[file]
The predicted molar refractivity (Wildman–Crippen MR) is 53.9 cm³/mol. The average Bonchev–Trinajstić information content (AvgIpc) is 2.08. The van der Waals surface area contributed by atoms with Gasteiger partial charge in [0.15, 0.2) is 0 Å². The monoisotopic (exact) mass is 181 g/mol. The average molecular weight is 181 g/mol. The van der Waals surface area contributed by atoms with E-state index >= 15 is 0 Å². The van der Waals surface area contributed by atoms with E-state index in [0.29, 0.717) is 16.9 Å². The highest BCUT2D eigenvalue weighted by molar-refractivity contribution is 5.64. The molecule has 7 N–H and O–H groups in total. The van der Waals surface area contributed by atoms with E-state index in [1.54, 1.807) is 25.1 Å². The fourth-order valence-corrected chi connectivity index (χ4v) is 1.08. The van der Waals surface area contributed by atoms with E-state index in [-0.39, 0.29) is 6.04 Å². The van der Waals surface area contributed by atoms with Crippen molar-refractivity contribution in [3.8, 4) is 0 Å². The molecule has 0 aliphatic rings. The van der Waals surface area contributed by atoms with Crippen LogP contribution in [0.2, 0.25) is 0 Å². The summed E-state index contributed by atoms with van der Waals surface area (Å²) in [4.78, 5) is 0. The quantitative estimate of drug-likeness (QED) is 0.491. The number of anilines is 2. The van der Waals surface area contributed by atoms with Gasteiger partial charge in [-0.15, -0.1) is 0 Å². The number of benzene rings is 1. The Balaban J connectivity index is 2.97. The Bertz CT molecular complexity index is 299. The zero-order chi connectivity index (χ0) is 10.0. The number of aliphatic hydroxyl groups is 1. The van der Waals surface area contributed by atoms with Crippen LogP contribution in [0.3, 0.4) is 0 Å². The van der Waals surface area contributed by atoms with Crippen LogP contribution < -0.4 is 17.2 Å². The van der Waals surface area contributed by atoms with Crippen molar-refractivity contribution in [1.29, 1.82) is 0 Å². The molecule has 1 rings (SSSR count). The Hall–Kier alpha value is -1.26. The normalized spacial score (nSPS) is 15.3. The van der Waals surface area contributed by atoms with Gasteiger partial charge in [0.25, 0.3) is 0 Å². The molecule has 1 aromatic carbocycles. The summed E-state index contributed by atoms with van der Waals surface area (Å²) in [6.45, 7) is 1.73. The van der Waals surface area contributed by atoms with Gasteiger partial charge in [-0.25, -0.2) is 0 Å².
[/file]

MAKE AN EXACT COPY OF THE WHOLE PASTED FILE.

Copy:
The predicted molar refractivity (Wildman–Crippen MR) is 53.9 cm³/mol. The average Bonchev–Trinajstić information content (AvgIpc) is 2.08. The van der Waals surface area contributed by atoms with Gasteiger partial charge in [0.15, 0.2) is 0 Å². The monoisotopic (exact) mass is 181 g/mol. The average molecular weight is 181 g/mol. The van der Waals surface area contributed by atoms with E-state index >= 15 is 0 Å². The van der Waals surface area contributed by atoms with E-state index in [0.29, 0.717) is 16.9 Å². The highest BCUT2D eigenvalue weighted by molar-refractivity contribution is 5.64. The molecule has 7 N–H and O–H groups in total. The van der Waals surface area contributed by atoms with E-state index in [1.54, 1.807) is 25.1 Å². The fourth-order valence-corrected chi connectivity index (χ4v) is 1.08. The van der Waals surface area contributed by atoms with E-state index in [-0.39, 0.29) is 6.04 Å². The van der Waals surface area contributed by atoms with Crippen molar-refractivity contribution in [3.8, 4) is 0 Å². The molecule has 0 aliphatic rings. The van der Waals surface area contributed by atoms with Crippen LogP contribution in [0.2, 0.25) is 0 Å². The summed E-state index contributed by atoms with van der Waals surface area (Å²) in [4.78, 5) is 0. The quantitative estimate of drug-likeness (QED) is 0.491. The number of anilines is 2. The van der Waals surface area contributed by atoms with Gasteiger partial charge in [-0.15, -0.1) is 0 Å². The number of benzene rings is 1. The Balaban J connectivity index is 2.97. The Bertz CT molecular complexity index is 299. The zero-order chi connectivity index (χ0) is 10.0. The number of aliphatic hydroxyl groups is 1. The van der Waals surface area contributed by atoms with Crippen LogP contribution in [0.3, 0.4) is 0 Å². The van der Waals surface area contributed by atoms with Crippen LogP contribution < -0.4 is 17.2 Å². The van der Waals surface area contributed by atoms with Crippen molar-refractivity contribution in [1.29, 1.82) is 0 Å². The molecule has 1 rings (SSSR count). The Hall–Kier alpha value is -1.26. The normalized spacial score (nSPS) is 15.3. The van der Waals surface area contributed by atoms with Gasteiger partial charge in [0.25, 0.3) is 0 Å². The molecule has 1 aromatic carbocycles. The summed E-state index contributed by atoms with van der Waals surface area (Å²) in [6.45, 7) is 1.73. The van der Waals surface area contributed by atoms with Gasteiger partial charge in [-0.25, -0.2) is 0 Å².